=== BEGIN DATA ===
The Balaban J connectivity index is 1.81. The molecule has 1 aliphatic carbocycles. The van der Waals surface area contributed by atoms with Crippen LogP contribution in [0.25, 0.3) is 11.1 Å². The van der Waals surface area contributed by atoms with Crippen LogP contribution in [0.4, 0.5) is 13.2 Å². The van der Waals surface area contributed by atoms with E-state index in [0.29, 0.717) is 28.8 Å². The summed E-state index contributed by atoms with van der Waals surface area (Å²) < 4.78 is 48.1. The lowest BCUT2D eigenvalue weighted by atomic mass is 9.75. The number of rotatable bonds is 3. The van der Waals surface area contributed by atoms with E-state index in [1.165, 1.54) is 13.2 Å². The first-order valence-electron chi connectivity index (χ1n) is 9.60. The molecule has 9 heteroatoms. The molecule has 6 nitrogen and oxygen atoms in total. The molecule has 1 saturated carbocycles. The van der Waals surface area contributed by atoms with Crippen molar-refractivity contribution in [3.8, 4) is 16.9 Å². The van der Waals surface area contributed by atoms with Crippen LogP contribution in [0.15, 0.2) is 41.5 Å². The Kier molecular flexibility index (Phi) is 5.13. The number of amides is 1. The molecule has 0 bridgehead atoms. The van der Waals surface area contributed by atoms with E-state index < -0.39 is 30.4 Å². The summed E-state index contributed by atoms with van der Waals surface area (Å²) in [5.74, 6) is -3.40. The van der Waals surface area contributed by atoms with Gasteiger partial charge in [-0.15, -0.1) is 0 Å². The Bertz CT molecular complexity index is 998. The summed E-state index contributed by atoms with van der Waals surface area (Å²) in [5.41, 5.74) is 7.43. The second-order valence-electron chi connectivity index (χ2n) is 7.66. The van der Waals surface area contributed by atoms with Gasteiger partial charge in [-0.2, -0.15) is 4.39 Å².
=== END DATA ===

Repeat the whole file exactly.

The Balaban J connectivity index is 1.81. The molecule has 1 aliphatic carbocycles. The van der Waals surface area contributed by atoms with Crippen LogP contribution in [0.25, 0.3) is 11.1 Å². The van der Waals surface area contributed by atoms with Crippen LogP contribution in [0.4, 0.5) is 13.2 Å². The van der Waals surface area contributed by atoms with E-state index in [0.29, 0.717) is 28.8 Å². The summed E-state index contributed by atoms with van der Waals surface area (Å²) < 4.78 is 48.1. The lowest BCUT2D eigenvalue weighted by atomic mass is 9.75. The number of rotatable bonds is 3. The van der Waals surface area contributed by atoms with E-state index in [1.165, 1.54) is 13.2 Å². The first-order valence-electron chi connectivity index (χ1n) is 9.60. The molecule has 9 heteroatoms. The molecule has 6 nitrogen and oxygen atoms in total. The molecule has 1 saturated carbocycles. The van der Waals surface area contributed by atoms with Crippen molar-refractivity contribution in [3.8, 4) is 16.9 Å². The van der Waals surface area contributed by atoms with Crippen LogP contribution in [0.15, 0.2) is 41.5 Å². The Kier molecular flexibility index (Phi) is 5.13. The number of amides is 1. The molecule has 0 bridgehead atoms. The van der Waals surface area contributed by atoms with E-state index < -0.39 is 30.4 Å². The summed E-state index contributed by atoms with van der Waals surface area (Å²) in [5.74, 6) is -3.40. The van der Waals surface area contributed by atoms with Gasteiger partial charge in [-0.15, -0.1) is 0 Å². The Bertz CT molecular complexity index is 998. The summed E-state index contributed by atoms with van der Waals surface area (Å²) in [5.41, 5.74) is 7.43. The second-order valence-electron chi connectivity index (χ2n) is 7.66. The van der Waals surface area contributed by atoms with Gasteiger partial charge in [-0.2, -0.15) is 4.39 Å².